Still most of these internet-distributed games were just that – internet distributed. Nothing but bits and bytes. There was no final product; no book to hold in your hand.

Then the guy behind Sorcerer (who I believe had experience in publishing through his academic background) printed real live copies of the ‘final’ version of his game. High-quality copies. Copies that were easily as good as any other book you’d see in your local gaming store. That the game itself was good was more important, but the big deal was “holy crap, someone outside the Big Boys made a book, and sold it, and made it work, and has a big group of people playing it and reading it. HOW CAN WE DO THIS?

And the answer at the time was “well, you can’t – not easily – but it can be done, and until then, you can sell PDFs of your games for cheap.”

And then, very slowly (to the indie gaming industry, that is — where lifespans are measured in dog-years and evolution occurs at a rate not seen outside a mad scientist’s lab in the basement of a nuclear reactor), the self-publishing industry started to catch up to what the indie game designers wanted to do, and they could make their own games and print them and SELL THEM TO PEOPLE OH MY GOD.

There was a glut of publication, let me tell you.

Maybe one in every ten games that came out were good. The rest were crap and died a quick, possibly painful, and justified death. There was a lot of recrimination on the boards that supported the indie-game publishing effort (indie-rpgs.com and story-games.com), along the lines of “why did you release this when it wasn’t more than half-baked?” and “we need some quality control up in here, or we’re going to become a laughingstock”.

And that has happened, and the products you can get today are better and better – the crap-to-quality ratio moving into a favorable zone with every day.

Here’s what it looks like today:

  • Distribution models changed. Lulu.com and Indie Press Revolution has made publishing books financially and logistically possible for people who have Real Jobs, Real Lives, and Other Things to do.
  • Traditional publishers now rely on authors to do all the marketing and promotion. Pff. It’s not like there’s ever been much in the way of marketing in the gaming industry. RPGs only predate the internet by about a decade, so a huge amount of what the industry does in the way of ‘marketing’ is done via the internet — there is very little that the Big Boys can do in the way of marketing that *I* cannot likewise accomplish do. Google adsense is affordable, and reaches most people right where they live – their Inbox.
  • Communities will decide what books are worthwhile, and communities won’t have ego-filled judgments. I have seen this happen firsthand in the indie game design world. Story-games and Indie-rpgs.com are the crap-filter that Independent Fiction Publishing needs in order to thrive.Not a service. Not a business. A community of people who all want to accomplish pretty much the same thing, and are committed to making sure that the whole bloody thing doesn’t become a laughingstock.And they don’t do it for money. They do it for love of doing it — for love of reaching people and knowing they enjoyed their game.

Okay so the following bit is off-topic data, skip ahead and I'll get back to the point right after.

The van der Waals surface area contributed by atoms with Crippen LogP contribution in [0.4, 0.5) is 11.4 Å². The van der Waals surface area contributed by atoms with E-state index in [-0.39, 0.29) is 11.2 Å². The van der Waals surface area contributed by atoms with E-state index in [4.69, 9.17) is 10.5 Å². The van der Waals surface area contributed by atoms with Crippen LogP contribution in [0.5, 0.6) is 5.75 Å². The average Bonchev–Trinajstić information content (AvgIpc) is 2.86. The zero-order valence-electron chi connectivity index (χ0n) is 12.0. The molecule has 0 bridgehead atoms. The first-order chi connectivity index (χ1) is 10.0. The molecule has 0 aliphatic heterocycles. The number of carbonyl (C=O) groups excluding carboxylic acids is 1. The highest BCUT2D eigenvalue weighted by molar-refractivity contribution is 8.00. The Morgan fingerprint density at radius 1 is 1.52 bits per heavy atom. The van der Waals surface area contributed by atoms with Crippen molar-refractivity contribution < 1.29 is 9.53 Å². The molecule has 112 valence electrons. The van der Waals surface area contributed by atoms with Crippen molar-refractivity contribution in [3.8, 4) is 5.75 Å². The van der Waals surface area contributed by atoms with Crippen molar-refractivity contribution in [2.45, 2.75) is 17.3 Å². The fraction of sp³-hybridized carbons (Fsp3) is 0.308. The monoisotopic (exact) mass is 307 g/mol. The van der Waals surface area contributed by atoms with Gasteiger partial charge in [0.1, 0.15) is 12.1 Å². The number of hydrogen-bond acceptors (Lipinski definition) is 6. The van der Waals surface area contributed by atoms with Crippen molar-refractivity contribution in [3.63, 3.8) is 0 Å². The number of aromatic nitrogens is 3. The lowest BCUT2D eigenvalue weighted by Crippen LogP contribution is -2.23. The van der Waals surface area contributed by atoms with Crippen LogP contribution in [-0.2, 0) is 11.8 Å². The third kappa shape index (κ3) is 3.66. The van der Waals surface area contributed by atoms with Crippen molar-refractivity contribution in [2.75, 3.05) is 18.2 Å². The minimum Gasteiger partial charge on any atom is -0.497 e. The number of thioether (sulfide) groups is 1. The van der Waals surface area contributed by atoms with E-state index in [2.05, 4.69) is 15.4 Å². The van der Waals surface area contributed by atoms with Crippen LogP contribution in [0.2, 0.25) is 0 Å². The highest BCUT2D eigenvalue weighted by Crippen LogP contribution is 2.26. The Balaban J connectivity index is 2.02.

That’s where indie publishing is going. That’s where (and how) it will succeed.

Does such a community already exist? Maybe. Publetariat has a forum. I plan to check it out. Maybe it already is what it needs to be.

Maybe it can evolve.

The number you are trying to reach…

Things have been a little crazy in my personal corner of the Internet for the last couple weeks.  Let me see if I can give you a tour and tell you where I moved all the furniture:


  • My ‘main’ blog, which was at www.doycetesterman.com/journal.html, is now right at doycetesterman.com. It also has a new design, which is apparently different enough that people thought it was a mistake.  The newsfeed for this blog has also changed — the new feed can be had simply by clicking on the big orange button in the top right corner of the page.
  • Random Average is no longer just a blog, but a blog, a forum, a scheduling calendar, and a PONY!  You can get to it via the same ol’ http://random-average.com, but the newsfeed has changed: there’s one for the forums and a different one for the blog.  They’re all linked off the front page of THAT site, top left.
  • Adrift didn’t move, but the news feed is different than it was, and the look is different.  Easiest thing to do in that case is to just go to http://doycetesterman.com/adrift/ and get new links.
  • With all this done, I’m completely ‘off’ of Movable Type — the only thing left up are the eight years of archived posts from both Average-bear (which didn’t make the jump to doycetesterman.com in the first place) and eight years of Random-Average gaming stuff.  The Random Average archives are linked off the new Ning-based R-A site (top left),  and the Average-bear archives are… exactly where they are… which is where you’ll find them if you know where to look.  Ahem.